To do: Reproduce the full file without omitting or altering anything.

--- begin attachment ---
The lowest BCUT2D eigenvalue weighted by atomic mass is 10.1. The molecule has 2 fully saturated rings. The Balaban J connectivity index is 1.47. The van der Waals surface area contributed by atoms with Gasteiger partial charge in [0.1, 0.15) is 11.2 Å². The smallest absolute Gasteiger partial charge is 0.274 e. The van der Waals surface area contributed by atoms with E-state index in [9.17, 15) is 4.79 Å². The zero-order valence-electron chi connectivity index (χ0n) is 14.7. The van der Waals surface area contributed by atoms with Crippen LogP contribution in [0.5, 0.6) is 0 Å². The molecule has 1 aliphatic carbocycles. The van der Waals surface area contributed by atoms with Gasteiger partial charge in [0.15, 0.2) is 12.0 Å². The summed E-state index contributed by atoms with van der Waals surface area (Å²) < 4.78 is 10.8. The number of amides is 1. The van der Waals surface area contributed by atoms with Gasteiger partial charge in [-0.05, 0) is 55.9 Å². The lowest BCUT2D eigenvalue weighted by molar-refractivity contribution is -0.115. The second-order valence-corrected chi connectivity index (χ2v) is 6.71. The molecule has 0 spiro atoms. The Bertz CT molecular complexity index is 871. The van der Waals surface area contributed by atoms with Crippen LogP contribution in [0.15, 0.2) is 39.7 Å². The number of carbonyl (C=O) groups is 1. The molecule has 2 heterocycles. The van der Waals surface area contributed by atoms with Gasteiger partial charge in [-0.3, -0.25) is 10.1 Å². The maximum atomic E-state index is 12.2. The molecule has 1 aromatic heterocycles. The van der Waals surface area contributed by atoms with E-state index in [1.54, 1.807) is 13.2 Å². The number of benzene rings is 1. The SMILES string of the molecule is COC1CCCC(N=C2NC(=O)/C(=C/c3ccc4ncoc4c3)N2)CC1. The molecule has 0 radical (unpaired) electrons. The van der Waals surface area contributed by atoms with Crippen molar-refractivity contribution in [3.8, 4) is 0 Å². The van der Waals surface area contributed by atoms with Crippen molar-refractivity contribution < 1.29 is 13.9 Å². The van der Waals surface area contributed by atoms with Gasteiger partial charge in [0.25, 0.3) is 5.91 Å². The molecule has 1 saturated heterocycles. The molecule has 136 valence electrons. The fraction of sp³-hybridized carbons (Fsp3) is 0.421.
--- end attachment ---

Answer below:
The lowest BCUT2D eigenvalue weighted by atomic mass is 10.1. The molecule has 2 fully saturated rings. The Balaban J connectivity index is 1.47. The van der Waals surface area contributed by atoms with Gasteiger partial charge in [0.1, 0.15) is 11.2 Å². The smallest absolute Gasteiger partial charge is 0.274 e. The van der Waals surface area contributed by atoms with E-state index in [9.17, 15) is 4.79 Å². The zero-order valence-electron chi connectivity index (χ0n) is 14.7. The van der Waals surface area contributed by atoms with Crippen LogP contribution in [0.5, 0.6) is 0 Å². The molecule has 1 aliphatic carbocycles. The van der Waals surface area contributed by atoms with Gasteiger partial charge in [0.15, 0.2) is 12.0 Å². The summed E-state index contributed by atoms with van der Waals surface area (Å²) < 4.78 is 10.8. The number of amides is 1. The van der Waals surface area contributed by atoms with Gasteiger partial charge in [-0.05, 0) is 55.9 Å². The lowest BCUT2D eigenvalue weighted by molar-refractivity contribution is -0.115. The second-order valence-corrected chi connectivity index (χ2v) is 6.71. The molecule has 0 spiro atoms. The Bertz CT molecular complexity index is 871. The van der Waals surface area contributed by atoms with Crippen LogP contribution in [0.15, 0.2) is 39.7 Å². The number of carbonyl (C=O) groups is 1. The molecule has 2 heterocycles. The van der Waals surface area contributed by atoms with Gasteiger partial charge in [-0.3, -0.25) is 10.1 Å². The maximum atomic E-state index is 12.2. The molecule has 1 aromatic heterocycles. The van der Waals surface area contributed by atoms with E-state index in [1.54, 1.807) is 13.2 Å². The number of benzene rings is 1. The SMILES string of the molecule is COC1CCCC(N=C2NC(=O)/C(=C/c3ccc4ncoc4c3)N2)CC1. The molecule has 0 radical (unpaired) electrons. The van der Waals surface area contributed by atoms with Crippen molar-refractivity contribution in [3.8, 4) is 0 Å². The van der Waals surface area contributed by atoms with Crippen molar-refractivity contribution < 1.29 is 13.9 Å². The van der Waals surface area contributed by atoms with Gasteiger partial charge in [0.25, 0.3) is 5.91 Å². The molecule has 1 saturated heterocycles. The molecule has 136 valence electrons. The fraction of sp³-hybridized carbons (Fsp3) is 0.421.